Playwright Marcus Gardley is rightly celebrated for the roiling stew of poetry and pathos in his mythopoetic narratives and for the insight and sensitivity he brings.
His main challenge — one that is not uncommon among gifted writers — is keeping his dynamic language in the service of the play.
His last play in the Twin Cities was the rangy epic “The Road Weeps, the Well Runs Dry,” which had a sold-out run in 2013 at Pillsbury House Theatre. That venue is playing host to another Gardley work, “The Gospel of Lovingkindness,” which opened Friday.
On its surface, this potently lyrical one-act is about the horror and grief that violence visits on the families of victims and perpetrators. Gardley, the son of an Oakland, Calif., minister, undergirds this urban story with biblical personae, as if to say that there is an age-old spiritual war at work here.
These include Mary (Thomasina Petrus), her ex-husband, Joseph (James A. Williams), and their young adult son, Emmanuel, or Manny (Namir Smallwood). Shortly after singing “Ave Maria” at the White House, Manny is shot by a young man who wants his Air Jordan sneakers. His death leaves a hole in his family.
Meanwhile, his killer, Noel (also played by Smallwood), is someone who’s trying to fit in and to find purpose. He is led astray by an older, gangbanging relative (Williams again — three of the show’s four actors play multiple roles). Noel’s mother, Miriam (Aimee K. Bryant), gets together awkwardly with Mary in attempts at reconciliation and healing.
The play starts brilliantly, with a witty direct address to the audience. Gardley sustains that imaginative, authentic language through most of the 90-minute drama before it runs out of steam. Perhaps hewing too close to his biblical inspiration, “Lovingkindness” becomes hortatory and preachy, although the delivery remains affecting.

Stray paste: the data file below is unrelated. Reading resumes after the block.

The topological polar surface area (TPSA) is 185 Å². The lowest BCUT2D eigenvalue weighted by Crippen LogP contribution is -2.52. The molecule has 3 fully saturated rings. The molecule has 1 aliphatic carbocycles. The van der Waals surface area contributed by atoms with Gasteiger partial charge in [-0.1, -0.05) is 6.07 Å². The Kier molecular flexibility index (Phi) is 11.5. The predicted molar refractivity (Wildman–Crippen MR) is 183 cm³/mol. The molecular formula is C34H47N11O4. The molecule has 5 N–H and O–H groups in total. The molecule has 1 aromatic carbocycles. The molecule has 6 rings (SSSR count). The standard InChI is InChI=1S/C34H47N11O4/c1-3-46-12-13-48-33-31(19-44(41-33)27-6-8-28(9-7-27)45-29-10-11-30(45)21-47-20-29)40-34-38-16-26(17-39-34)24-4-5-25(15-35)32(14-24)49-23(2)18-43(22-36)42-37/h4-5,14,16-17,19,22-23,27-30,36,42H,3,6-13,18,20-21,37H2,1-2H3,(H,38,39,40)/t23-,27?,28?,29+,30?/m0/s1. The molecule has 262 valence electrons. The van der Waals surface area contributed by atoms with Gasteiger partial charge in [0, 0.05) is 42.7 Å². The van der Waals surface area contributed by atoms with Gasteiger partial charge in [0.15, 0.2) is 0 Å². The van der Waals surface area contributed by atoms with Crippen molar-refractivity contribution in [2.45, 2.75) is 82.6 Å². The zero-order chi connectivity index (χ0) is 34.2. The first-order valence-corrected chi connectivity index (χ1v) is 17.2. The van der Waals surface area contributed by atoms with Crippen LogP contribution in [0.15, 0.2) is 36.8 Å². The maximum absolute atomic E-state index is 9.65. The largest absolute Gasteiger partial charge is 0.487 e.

Director Marion McClinton, a master of transitions and of finding the affecting humanity of his characters, works with a crew of regulars for this effort. Each actor makes excellent choices. Petrus, who has showed her formidable talent in a battery of roles in recent years, digs deep to portray Mary as a vessel of grief, seemingly anchored but in search of solace. We feel her hurt.
Smallwood also makes us feel deeply for Manny. He’s likable and funny and gone too soon. The actor makes Noel sympathetic, too, even as we resist liking him too much (he’s a killer, after all).
The action plays out on Dean Holzman’s cubist-inspired set, which draws on Romare Bearden’s monumental collage “The Block.” (A reproduction is on display in the theater’s lobby.) Both are colorful settings that serve as backdrops for narratives focused on people.
One of the most loaded moments of “Lovingkindness” happens when the grieving Mary flashes back to a time when she sang a lullaby to Manny. The scene starts out humorously — Manny is clearly an adult, sitting on his mother’s lap — but when she puts him down, we realize his sleep is eternal. It’s subtle, simple and sublime, and it alone is worth a trip to Gardley’s moving show.